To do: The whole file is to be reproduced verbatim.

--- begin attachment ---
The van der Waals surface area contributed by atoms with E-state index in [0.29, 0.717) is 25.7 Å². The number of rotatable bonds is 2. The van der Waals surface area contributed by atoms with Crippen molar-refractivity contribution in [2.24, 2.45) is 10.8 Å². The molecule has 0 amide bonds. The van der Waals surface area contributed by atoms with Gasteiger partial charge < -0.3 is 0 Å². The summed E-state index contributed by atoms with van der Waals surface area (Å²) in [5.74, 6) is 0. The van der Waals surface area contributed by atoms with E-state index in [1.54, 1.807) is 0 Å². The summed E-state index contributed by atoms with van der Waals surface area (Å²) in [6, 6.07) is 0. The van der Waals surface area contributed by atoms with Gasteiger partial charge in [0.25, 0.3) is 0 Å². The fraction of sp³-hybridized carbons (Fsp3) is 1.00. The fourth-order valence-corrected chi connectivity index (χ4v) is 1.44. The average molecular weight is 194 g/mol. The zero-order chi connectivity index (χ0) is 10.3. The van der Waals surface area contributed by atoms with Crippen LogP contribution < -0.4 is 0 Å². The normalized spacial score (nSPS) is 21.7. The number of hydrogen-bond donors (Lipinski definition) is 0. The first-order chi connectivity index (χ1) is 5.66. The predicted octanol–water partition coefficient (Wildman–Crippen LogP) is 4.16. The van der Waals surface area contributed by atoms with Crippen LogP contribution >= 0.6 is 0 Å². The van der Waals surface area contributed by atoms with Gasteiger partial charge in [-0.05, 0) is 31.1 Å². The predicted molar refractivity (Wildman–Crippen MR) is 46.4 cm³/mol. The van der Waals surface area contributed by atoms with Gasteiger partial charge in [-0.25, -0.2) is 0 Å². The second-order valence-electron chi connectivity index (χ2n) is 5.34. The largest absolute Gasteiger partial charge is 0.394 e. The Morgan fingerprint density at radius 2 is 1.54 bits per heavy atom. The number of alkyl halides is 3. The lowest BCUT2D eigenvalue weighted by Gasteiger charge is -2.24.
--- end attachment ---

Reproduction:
The van der Waals surface area contributed by atoms with E-state index in [0.29, 0.717) is 25.7 Å². The number of rotatable bonds is 2. The van der Waals surface area contributed by atoms with Crippen molar-refractivity contribution in [2.24, 2.45) is 10.8 Å². The molecule has 0 amide bonds. The van der Waals surface area contributed by atoms with Gasteiger partial charge < -0.3 is 0 Å². The summed E-state index contributed by atoms with van der Waals surface area (Å²) in [5.74, 6) is 0. The van der Waals surface area contributed by atoms with E-state index in [1.54, 1.807) is 0 Å². The summed E-state index contributed by atoms with van der Waals surface area (Å²) in [6, 6.07) is 0. The van der Waals surface area contributed by atoms with Gasteiger partial charge in [0.25, 0.3) is 0 Å². The fraction of sp³-hybridized carbons (Fsp3) is 1.00. The fourth-order valence-corrected chi connectivity index (χ4v) is 1.44. The average molecular weight is 194 g/mol. The zero-order chi connectivity index (χ0) is 10.3. The van der Waals surface area contributed by atoms with Crippen LogP contribution < -0.4 is 0 Å². The normalized spacial score (nSPS) is 21.7. The number of hydrogen-bond donors (Lipinski definition) is 0. The first-order chi connectivity index (χ1) is 5.66. The predicted octanol–water partition coefficient (Wildman–Crippen LogP) is 4.16. The van der Waals surface area contributed by atoms with Crippen LogP contribution >= 0.6 is 0 Å². The van der Waals surface area contributed by atoms with Gasteiger partial charge in [-0.05, 0) is 31.1 Å². The predicted molar refractivity (Wildman–Crippen MR) is 46.4 cm³/mol. The van der Waals surface area contributed by atoms with Gasteiger partial charge in [-0.25, -0.2) is 0 Å². The second-order valence-electron chi connectivity index (χ2n) is 5.34. The largest absolute Gasteiger partial charge is 0.394 e. The Morgan fingerprint density at radius 2 is 1.54 bits per heavy atom. The number of alkyl halides is 3. The lowest BCUT2D eigenvalue weighted by Gasteiger charge is -2.24.